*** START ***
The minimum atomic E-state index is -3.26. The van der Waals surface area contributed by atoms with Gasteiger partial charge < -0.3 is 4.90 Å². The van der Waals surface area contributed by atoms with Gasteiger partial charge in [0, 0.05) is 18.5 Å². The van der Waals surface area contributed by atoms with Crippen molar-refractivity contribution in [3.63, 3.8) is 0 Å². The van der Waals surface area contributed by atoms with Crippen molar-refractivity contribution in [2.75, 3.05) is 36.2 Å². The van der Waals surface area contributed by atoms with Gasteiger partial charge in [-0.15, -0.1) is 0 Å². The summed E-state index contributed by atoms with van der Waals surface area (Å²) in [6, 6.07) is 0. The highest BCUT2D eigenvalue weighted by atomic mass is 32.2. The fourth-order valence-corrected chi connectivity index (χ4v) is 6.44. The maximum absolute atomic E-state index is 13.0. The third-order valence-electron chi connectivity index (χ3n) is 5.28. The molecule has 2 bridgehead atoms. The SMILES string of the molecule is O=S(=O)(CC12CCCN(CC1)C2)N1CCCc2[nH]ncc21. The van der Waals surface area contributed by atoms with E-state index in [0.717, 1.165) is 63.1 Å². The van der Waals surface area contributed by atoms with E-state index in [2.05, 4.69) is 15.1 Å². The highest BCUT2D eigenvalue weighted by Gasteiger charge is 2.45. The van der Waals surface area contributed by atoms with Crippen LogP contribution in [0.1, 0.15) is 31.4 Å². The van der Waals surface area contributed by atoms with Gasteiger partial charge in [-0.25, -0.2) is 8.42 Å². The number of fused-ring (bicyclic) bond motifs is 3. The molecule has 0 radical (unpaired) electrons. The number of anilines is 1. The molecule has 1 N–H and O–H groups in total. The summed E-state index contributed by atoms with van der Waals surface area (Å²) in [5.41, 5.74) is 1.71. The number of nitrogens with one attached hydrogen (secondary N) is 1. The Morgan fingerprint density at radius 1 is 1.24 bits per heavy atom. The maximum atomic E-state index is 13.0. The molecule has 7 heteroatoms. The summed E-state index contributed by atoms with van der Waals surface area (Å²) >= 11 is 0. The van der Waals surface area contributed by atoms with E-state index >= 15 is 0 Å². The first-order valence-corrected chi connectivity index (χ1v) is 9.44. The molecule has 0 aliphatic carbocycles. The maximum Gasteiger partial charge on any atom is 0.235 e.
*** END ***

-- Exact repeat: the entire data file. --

The minimum atomic E-state index is -3.26. The van der Waals surface area contributed by atoms with Gasteiger partial charge < -0.3 is 4.90 Å². The van der Waals surface area contributed by atoms with Gasteiger partial charge in [0, 0.05) is 18.5 Å². The van der Waals surface area contributed by atoms with Crippen molar-refractivity contribution in [3.63, 3.8) is 0 Å². The van der Waals surface area contributed by atoms with Crippen molar-refractivity contribution in [2.75, 3.05) is 36.2 Å². The van der Waals surface area contributed by atoms with Gasteiger partial charge in [-0.15, -0.1) is 0 Å². The summed E-state index contributed by atoms with van der Waals surface area (Å²) in [6, 6.07) is 0. The highest BCUT2D eigenvalue weighted by atomic mass is 32.2. The fourth-order valence-corrected chi connectivity index (χ4v) is 6.44. The maximum absolute atomic E-state index is 13.0. The third-order valence-electron chi connectivity index (χ3n) is 5.28. The molecule has 2 bridgehead atoms. The SMILES string of the molecule is O=S(=O)(CC12CCCN(CC1)C2)N1CCCc2[nH]ncc21. The van der Waals surface area contributed by atoms with E-state index in [0.717, 1.165) is 63.1 Å². The van der Waals surface area contributed by atoms with E-state index in [2.05, 4.69) is 15.1 Å². The highest BCUT2D eigenvalue weighted by Gasteiger charge is 2.45. The van der Waals surface area contributed by atoms with Crippen LogP contribution in [0.1, 0.15) is 31.4 Å². The van der Waals surface area contributed by atoms with Gasteiger partial charge in [-0.25, -0.2) is 8.42 Å². The number of fused-ring (bicyclic) bond motifs is 3. The molecule has 0 radical (unpaired) electrons. The number of anilines is 1. The molecule has 1 N–H and O–H groups in total. The summed E-state index contributed by atoms with van der Waals surface area (Å²) in [5.41, 5.74) is 1.71. The number of nitrogens with one attached hydrogen (secondary N) is 1. The Morgan fingerprint density at radius 1 is 1.24 bits per heavy atom. The maximum atomic E-state index is 13.0. The molecule has 7 heteroatoms. The summed E-state index contributed by atoms with van der Waals surface area (Å²) >= 11 is 0. The van der Waals surface area contributed by atoms with E-state index >= 15 is 0 Å². The first-order valence-corrected chi connectivity index (χ1v) is 9.44. The molecule has 0 aliphatic carbocycles. The maximum Gasteiger partial charge on any atom is 0.235 e.